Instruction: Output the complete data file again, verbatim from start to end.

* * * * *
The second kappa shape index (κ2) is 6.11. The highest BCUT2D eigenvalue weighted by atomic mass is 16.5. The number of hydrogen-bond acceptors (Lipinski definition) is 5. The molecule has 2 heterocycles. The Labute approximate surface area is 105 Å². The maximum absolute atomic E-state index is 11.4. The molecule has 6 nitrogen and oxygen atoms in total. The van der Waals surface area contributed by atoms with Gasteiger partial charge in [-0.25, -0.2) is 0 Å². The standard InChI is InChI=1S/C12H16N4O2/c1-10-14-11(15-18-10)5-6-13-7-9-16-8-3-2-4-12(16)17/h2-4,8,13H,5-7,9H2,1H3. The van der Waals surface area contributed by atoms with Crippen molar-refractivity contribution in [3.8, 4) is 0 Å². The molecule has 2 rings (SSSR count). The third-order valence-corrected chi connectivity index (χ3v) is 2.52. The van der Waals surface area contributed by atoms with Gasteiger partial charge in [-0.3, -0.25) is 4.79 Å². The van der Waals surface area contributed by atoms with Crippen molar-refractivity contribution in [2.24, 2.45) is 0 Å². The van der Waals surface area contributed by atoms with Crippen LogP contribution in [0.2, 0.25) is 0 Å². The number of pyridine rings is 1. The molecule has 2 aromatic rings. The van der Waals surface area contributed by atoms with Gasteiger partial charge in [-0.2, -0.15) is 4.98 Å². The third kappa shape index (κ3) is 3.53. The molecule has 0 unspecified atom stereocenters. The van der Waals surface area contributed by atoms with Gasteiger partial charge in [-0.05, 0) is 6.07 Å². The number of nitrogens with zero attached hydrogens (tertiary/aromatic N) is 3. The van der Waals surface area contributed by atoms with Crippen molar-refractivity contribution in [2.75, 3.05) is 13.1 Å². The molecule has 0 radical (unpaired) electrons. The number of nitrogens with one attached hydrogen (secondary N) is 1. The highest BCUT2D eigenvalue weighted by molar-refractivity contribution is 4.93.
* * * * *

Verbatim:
The second kappa shape index (κ2) is 6.11. The highest BCUT2D eigenvalue weighted by atomic mass is 16.5. The number of hydrogen-bond acceptors (Lipinski definition) is 5. The molecule has 2 heterocycles. The Labute approximate surface area is 105 Å². The maximum absolute atomic E-state index is 11.4. The molecule has 6 nitrogen and oxygen atoms in total. The van der Waals surface area contributed by atoms with Gasteiger partial charge in [-0.25, -0.2) is 0 Å². The standard InChI is InChI=1S/C12H16N4O2/c1-10-14-11(15-18-10)5-6-13-7-9-16-8-3-2-4-12(16)17/h2-4,8,13H,5-7,9H2,1H3. The van der Waals surface area contributed by atoms with Crippen molar-refractivity contribution in [3.8, 4) is 0 Å². The molecule has 2 rings (SSSR count). The third-order valence-corrected chi connectivity index (χ3v) is 2.52. The van der Waals surface area contributed by atoms with Gasteiger partial charge in [-0.3, -0.25) is 4.79 Å². The van der Waals surface area contributed by atoms with Crippen molar-refractivity contribution in [2.24, 2.45) is 0 Å². The van der Waals surface area contributed by atoms with Crippen LogP contribution in [0.2, 0.25) is 0 Å². The number of pyridine rings is 1. The molecule has 2 aromatic rings. The van der Waals surface area contributed by atoms with Gasteiger partial charge in [-0.2, -0.15) is 4.98 Å². The third kappa shape index (κ3) is 3.53. The molecule has 0 unspecified atom stereocenters. The van der Waals surface area contributed by atoms with Gasteiger partial charge in [-0.05, 0) is 6.07 Å². The number of nitrogens with zero attached hydrogens (tertiary/aromatic N) is 3. The van der Waals surface area contributed by atoms with Crippen molar-refractivity contribution in [2.75, 3.05) is 13.1 Å². The molecule has 0 radical (unpaired) electrons. The number of nitrogens with one attached hydrogen (secondary N) is 1. The highest BCUT2D eigenvalue weighted by molar-refractivity contribution is 4.93.